Closing down a company to avoid a debt or fine would count as fraud. It isn't the ICO's skill set or duty to chase non-payers, but what they should do, but apparently don't is report the non-paying "shut-downs" to the Insolvency Service and the police, as it is their job to address these situations.

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Google Loon balloon crash lands in Chile

Ledswinger
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Re: tie thier tails together

Less reliance on assumption and more on the behaviour of one's balls when excited by the Van Der Graaf Generator would stand every young lad in good stead.

When I was taught physics (a real, old fashioned O level, none of your GCSE piffle) I recall the esteemed teacher, Mr Astwood standing class twerp (Lusher) in a plastic dustbin, with a hand on the VdGG. Lusher had long hair, which obliging stood out in perpendicular lengths from his heat, making him look a proper freak. After this successful demonstration of static to the class's immense joy, Mr Astwood gained further credibility by demonstrating lightning, by instructing the other class twerp (Wardle) to give Lusher a hand climbing out of the bin. All with his traditional caustic commentary.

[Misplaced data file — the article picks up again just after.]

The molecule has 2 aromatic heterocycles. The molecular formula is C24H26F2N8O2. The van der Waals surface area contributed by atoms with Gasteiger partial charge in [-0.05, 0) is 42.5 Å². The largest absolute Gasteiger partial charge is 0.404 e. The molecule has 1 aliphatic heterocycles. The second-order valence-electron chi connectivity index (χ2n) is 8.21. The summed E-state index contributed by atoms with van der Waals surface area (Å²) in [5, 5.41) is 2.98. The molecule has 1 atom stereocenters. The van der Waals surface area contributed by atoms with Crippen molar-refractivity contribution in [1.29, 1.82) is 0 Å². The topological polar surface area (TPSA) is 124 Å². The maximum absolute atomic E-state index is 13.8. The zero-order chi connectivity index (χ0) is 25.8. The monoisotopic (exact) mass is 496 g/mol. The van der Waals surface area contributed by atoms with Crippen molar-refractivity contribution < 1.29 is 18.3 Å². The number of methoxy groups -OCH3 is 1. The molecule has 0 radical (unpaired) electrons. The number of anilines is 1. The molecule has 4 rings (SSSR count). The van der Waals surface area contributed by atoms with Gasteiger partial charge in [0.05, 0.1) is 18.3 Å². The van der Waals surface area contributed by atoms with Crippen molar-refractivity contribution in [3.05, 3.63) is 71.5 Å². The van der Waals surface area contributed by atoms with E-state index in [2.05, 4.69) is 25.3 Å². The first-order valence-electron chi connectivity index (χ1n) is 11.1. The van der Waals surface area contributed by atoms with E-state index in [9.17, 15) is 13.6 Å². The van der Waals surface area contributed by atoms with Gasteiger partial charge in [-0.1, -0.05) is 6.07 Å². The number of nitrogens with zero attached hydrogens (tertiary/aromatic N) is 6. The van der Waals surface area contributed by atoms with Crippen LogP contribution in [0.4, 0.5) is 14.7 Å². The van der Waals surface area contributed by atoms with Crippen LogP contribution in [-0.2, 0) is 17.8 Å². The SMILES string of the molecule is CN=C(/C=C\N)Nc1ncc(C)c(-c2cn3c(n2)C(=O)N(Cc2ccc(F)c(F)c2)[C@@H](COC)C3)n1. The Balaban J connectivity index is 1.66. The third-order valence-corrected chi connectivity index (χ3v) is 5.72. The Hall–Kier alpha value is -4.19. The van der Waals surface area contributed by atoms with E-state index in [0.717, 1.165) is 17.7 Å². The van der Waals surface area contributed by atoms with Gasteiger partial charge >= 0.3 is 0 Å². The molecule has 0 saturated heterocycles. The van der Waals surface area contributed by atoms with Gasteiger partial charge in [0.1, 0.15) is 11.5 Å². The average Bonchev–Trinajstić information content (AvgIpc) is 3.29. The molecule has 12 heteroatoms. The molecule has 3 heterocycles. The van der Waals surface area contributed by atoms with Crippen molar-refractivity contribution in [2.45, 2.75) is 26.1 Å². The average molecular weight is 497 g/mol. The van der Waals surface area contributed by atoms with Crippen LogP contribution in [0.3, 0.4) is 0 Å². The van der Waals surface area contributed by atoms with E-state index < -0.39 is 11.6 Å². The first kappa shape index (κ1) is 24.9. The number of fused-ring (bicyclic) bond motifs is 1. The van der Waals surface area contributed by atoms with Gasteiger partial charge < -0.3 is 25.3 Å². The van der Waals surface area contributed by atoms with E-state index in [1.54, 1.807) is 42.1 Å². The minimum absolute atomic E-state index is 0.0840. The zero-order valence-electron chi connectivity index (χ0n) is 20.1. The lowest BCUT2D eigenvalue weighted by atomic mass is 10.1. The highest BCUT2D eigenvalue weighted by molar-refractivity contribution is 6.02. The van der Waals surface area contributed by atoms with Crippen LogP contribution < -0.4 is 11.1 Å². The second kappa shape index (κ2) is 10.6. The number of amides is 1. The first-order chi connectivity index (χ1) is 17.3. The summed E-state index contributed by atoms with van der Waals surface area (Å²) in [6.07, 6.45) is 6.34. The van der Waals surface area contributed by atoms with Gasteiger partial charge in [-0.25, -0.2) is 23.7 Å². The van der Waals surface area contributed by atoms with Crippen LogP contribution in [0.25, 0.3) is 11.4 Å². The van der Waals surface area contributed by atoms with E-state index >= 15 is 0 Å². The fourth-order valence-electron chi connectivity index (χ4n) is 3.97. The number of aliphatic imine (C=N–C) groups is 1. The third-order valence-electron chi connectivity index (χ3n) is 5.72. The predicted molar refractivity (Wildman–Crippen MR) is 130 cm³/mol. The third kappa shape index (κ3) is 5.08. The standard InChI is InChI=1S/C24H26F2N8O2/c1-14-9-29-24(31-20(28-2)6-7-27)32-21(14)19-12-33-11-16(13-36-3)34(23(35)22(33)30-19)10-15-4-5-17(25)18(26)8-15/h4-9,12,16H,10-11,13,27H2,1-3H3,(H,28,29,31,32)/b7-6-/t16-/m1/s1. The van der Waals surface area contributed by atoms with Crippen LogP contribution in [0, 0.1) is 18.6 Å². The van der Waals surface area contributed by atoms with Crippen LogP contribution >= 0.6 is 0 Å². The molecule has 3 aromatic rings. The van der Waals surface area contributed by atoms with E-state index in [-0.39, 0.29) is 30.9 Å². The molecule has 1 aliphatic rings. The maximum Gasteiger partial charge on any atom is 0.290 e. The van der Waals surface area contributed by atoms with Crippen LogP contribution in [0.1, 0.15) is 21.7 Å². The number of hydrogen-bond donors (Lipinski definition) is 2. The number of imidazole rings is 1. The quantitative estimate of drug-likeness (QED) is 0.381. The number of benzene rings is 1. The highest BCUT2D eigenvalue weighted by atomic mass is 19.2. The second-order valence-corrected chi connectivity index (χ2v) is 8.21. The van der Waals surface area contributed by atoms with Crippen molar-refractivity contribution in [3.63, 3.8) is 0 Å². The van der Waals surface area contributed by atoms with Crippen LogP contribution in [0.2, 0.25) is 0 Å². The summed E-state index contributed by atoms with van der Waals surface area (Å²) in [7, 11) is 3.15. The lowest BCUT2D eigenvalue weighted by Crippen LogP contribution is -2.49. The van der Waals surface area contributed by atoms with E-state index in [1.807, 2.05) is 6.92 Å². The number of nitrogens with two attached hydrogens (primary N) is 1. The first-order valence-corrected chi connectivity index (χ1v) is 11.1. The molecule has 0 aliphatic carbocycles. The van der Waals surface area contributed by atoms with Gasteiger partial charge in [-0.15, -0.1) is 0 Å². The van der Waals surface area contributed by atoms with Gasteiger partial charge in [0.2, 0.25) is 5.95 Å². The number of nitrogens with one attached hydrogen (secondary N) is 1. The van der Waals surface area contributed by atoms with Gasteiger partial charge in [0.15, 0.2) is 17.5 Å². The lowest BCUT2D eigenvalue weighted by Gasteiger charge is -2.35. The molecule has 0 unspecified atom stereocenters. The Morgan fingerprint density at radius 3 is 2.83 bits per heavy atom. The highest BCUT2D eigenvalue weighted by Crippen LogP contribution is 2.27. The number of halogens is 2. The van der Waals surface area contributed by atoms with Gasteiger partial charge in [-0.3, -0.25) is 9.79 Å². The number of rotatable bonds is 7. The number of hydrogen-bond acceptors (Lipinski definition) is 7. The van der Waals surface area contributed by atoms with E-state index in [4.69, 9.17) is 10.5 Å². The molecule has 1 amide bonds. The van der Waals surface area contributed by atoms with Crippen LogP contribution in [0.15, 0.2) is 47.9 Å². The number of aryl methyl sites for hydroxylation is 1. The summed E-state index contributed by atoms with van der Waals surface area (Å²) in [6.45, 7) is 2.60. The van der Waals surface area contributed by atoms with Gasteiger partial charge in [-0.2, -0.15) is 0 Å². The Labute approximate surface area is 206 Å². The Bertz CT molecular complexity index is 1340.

You don't get lessons like that these days.

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Ledswinger
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Re: tie thier tails together

The correct method is to rub each cat's fur vigorously with an ebonite rod

The ascending balloon will encounter charged particles that will eventually counteract the be-staticed cats, causing them to lose charge and fall off. For reasons of balance you'd be obliged to use a mix of dogs as well, because everybody's heard of it raining cats and dogs, but nobody has ever heard of it JUST raining cats.